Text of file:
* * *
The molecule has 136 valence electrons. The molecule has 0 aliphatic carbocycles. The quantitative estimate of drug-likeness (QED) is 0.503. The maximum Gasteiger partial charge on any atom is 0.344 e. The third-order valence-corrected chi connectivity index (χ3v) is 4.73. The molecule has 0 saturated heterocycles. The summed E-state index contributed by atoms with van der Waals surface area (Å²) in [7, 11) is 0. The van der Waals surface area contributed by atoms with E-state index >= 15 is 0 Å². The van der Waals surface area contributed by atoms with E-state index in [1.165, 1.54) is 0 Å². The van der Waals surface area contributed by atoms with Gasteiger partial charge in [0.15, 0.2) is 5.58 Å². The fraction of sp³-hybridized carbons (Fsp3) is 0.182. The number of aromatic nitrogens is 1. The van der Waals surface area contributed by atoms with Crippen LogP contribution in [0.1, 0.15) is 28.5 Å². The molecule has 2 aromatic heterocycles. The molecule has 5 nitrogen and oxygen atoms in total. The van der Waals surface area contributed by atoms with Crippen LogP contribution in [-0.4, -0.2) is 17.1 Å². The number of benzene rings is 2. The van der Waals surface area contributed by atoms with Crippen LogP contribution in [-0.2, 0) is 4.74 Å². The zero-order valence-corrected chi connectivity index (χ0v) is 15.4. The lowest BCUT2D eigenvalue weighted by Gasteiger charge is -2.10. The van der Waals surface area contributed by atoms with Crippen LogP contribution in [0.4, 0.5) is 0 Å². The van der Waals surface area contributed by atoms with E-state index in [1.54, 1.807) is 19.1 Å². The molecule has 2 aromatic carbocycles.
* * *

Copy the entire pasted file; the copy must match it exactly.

The molecule has 136 valence electrons. The molecule has 0 aliphatic carbocycles. The quantitative estimate of drug-likeness (QED) is 0.503. The maximum Gasteiger partial charge on any atom is 0.344 e. The third-order valence-corrected chi connectivity index (χ3v) is 4.73. The molecule has 0 saturated heterocycles. The summed E-state index contributed by atoms with van der Waals surface area (Å²) in [7, 11) is 0. The van der Waals surface area contributed by atoms with E-state index >= 15 is 0 Å². The van der Waals surface area contributed by atoms with E-state index in [1.165, 1.54) is 0 Å². The van der Waals surface area contributed by atoms with Gasteiger partial charge in [0.15, 0.2) is 5.58 Å². The fraction of sp³-hybridized carbons (Fsp3) is 0.182. The number of aromatic nitrogens is 1. The van der Waals surface area contributed by atoms with Crippen LogP contribution in [0.1, 0.15) is 28.5 Å². The molecule has 2 aromatic heterocycles. The molecule has 5 nitrogen and oxygen atoms in total. The van der Waals surface area contributed by atoms with Crippen LogP contribution in [-0.4, -0.2) is 17.1 Å². The number of benzene rings is 2. The van der Waals surface area contributed by atoms with Crippen LogP contribution in [-0.2, 0) is 4.74 Å². The zero-order valence-corrected chi connectivity index (χ0v) is 15.4. The lowest BCUT2D eigenvalue weighted by Gasteiger charge is -2.10. The van der Waals surface area contributed by atoms with Crippen LogP contribution in [0.4, 0.5) is 0 Å². The van der Waals surface area contributed by atoms with E-state index in [1.54, 1.807) is 19.1 Å². The molecule has 2 aromatic carbocycles.